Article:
Saturday, October 15, 2016

Fort Zachary Taylor

I figured the state park on the beach in Key West was overdue a visit from Rusty and I. No dice.
For pictures inside the fort check This Link.
There is a little nature trail around the moat. It's a five minute stroll through the trees on a raised piece of ground which means the vegetation is something other than mangroves...known as hardwoods.
I like to come by here from time to time to remind myself of tree names because I can never retain the labels. Besides at $4:50 a visit its a bit pricey as a pure botany lesson.
 Rusty saw  possibilities in the trees but trhere's that leash thing going on here.

 And then one pops out into what looks like a real meadow.
 Lovely. They used to exhibit Sculpture Key West art here. LINK
Except there are signs scattered on the outer fringes.

And then as we approached the pines for a look out at the Straits of Florida I ran into my buddy Curt who was taking a break in the shade.
We met when we were living on boats in St Petersburg at the Vinoy Basin in 1989. Curt sailed to Key West and I joined him for a while before I took my first tour of the Bahamas. We lived alongside at anchor in Key West for a while and Curt taught me the ropes of living cheap afloat. It was a rather more wild west lifestyle than I fancied even then when I was in my early 30s but it suited Curt just fine. He lived at anchor and knew where to park his dinghy for free and where to get drinking water and where to dump trash.  Me? I wanted a regular situation paying  dollar a day for those services no sneaking around. I was a party pooper but we both enjoyed the high life at the Winn Dixie food buffet. Years later Curt is still living on a boat in Key West working a couple of jobs and making this strange town work for him in ways many people have never managed to figure out. He had to go tie up a cruise ship and serve conch fritters to tourists, a job he's held for twenty years. A record.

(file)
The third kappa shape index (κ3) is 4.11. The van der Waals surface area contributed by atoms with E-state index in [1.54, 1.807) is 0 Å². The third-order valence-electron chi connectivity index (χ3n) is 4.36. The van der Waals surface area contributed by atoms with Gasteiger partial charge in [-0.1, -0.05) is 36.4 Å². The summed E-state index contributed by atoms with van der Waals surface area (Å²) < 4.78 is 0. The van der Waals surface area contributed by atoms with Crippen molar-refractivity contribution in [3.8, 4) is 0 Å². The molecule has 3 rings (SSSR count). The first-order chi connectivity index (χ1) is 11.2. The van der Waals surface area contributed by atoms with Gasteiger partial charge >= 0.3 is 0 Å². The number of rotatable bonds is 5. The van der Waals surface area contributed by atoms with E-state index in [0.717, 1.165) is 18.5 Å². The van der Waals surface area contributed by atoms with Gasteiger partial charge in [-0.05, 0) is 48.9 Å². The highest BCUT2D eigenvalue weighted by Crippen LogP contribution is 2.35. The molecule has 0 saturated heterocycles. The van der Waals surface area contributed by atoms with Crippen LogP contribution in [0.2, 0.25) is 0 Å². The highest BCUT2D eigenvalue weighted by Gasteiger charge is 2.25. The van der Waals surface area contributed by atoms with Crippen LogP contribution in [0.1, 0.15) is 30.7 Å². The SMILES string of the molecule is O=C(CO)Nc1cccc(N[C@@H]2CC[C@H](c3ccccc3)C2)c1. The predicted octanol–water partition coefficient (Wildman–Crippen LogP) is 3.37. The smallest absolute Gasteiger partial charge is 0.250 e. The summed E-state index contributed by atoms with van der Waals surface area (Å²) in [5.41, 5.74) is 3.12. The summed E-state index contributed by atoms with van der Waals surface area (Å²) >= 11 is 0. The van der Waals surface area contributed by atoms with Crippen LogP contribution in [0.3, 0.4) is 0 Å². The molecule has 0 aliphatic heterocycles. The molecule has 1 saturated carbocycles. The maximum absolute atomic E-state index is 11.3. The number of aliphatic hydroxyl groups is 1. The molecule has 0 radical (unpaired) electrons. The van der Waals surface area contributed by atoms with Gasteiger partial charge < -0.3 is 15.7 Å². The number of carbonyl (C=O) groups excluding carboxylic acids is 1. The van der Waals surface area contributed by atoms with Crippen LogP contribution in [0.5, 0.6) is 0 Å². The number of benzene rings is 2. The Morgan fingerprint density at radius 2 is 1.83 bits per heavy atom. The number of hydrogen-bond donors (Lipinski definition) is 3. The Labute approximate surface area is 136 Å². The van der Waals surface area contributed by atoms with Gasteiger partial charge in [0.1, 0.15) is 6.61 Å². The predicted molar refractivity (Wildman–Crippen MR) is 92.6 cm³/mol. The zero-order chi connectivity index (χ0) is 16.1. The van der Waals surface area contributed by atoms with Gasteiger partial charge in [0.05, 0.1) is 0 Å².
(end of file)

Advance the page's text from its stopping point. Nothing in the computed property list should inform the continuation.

Not everyone is as industrious:
My conversation with Curt meant I had no time left to explore the Australian pines at the fort, such as Cheyenne and I had done in years previously:

I saw this old pedestrian walkway which used to connect parts of the park across  military land. I figure this bridge could be deployed usefully on North Roosevelt Boulevard to replace one of the much disputed pedestrian crossings which some consider to be dangerous to vehicles and pedestrians.
I regret the thought but I may have to come back sometime without Rusty. I hope he doesn't hear me express that thought. It has become such that we go nowhere alone, it seems like.